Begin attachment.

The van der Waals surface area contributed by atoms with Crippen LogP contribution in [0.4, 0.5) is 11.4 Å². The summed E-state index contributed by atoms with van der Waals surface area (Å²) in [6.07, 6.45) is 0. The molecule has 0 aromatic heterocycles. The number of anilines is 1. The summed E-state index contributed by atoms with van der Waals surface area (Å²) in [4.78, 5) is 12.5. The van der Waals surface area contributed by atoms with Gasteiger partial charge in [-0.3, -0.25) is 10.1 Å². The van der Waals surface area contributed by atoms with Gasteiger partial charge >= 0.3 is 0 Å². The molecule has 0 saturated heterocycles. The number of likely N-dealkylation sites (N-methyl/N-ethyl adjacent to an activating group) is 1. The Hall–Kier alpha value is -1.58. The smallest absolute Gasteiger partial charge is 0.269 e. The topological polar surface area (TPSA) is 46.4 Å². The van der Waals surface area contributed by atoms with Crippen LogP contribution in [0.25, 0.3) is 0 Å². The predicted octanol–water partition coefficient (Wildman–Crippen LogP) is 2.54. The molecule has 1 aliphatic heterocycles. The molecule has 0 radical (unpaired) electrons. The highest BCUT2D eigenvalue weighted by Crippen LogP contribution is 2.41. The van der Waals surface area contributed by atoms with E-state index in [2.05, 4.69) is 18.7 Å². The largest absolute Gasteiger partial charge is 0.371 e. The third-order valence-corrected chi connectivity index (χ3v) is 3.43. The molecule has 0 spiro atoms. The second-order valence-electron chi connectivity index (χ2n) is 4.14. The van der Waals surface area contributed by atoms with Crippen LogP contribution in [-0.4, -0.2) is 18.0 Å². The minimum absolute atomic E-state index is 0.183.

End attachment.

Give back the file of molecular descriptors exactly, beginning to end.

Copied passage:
The van der Waals surface area contributed by atoms with Crippen LogP contribution in [0.4, 0.5) is 11.4 Å². The summed E-state index contributed by atoms with van der Waals surface area (Å²) in [6.07, 6.45) is 0. The molecule has 0 aromatic heterocycles. The number of anilines is 1. The summed E-state index contributed by atoms with van der Waals surface area (Å²) in [4.78, 5) is 12.5. The van der Waals surface area contributed by atoms with Gasteiger partial charge in [-0.3, -0.25) is 10.1 Å². The van der Waals surface area contributed by atoms with Gasteiger partial charge >= 0.3 is 0 Å². The molecule has 0 saturated heterocycles. The number of likely N-dealkylation sites (N-methyl/N-ethyl adjacent to an activating group) is 1. The Hall–Kier alpha value is -1.58. The smallest absolute Gasteiger partial charge is 0.269 e. The topological polar surface area (TPSA) is 46.4 Å². The van der Waals surface area contributed by atoms with Crippen LogP contribution in [0.25, 0.3) is 0 Å². The predicted octanol–water partition coefficient (Wildman–Crippen LogP) is 2.54. The molecule has 1 aliphatic heterocycles. The molecule has 0 radical (unpaired) electrons. The highest BCUT2D eigenvalue weighted by Crippen LogP contribution is 2.41. The van der Waals surface area contributed by atoms with E-state index in [2.05, 4.69) is 18.7 Å². The largest absolute Gasteiger partial charge is 0.371 e. The third-order valence-corrected chi connectivity index (χ3v) is 3.43. The molecule has 0 spiro atoms. The second-order valence-electron chi connectivity index (χ2n) is 4.14. The van der Waals surface area contributed by atoms with Crippen LogP contribution in [-0.4, -0.2) is 18.0 Å². The minimum absolute atomic E-state index is 0.183.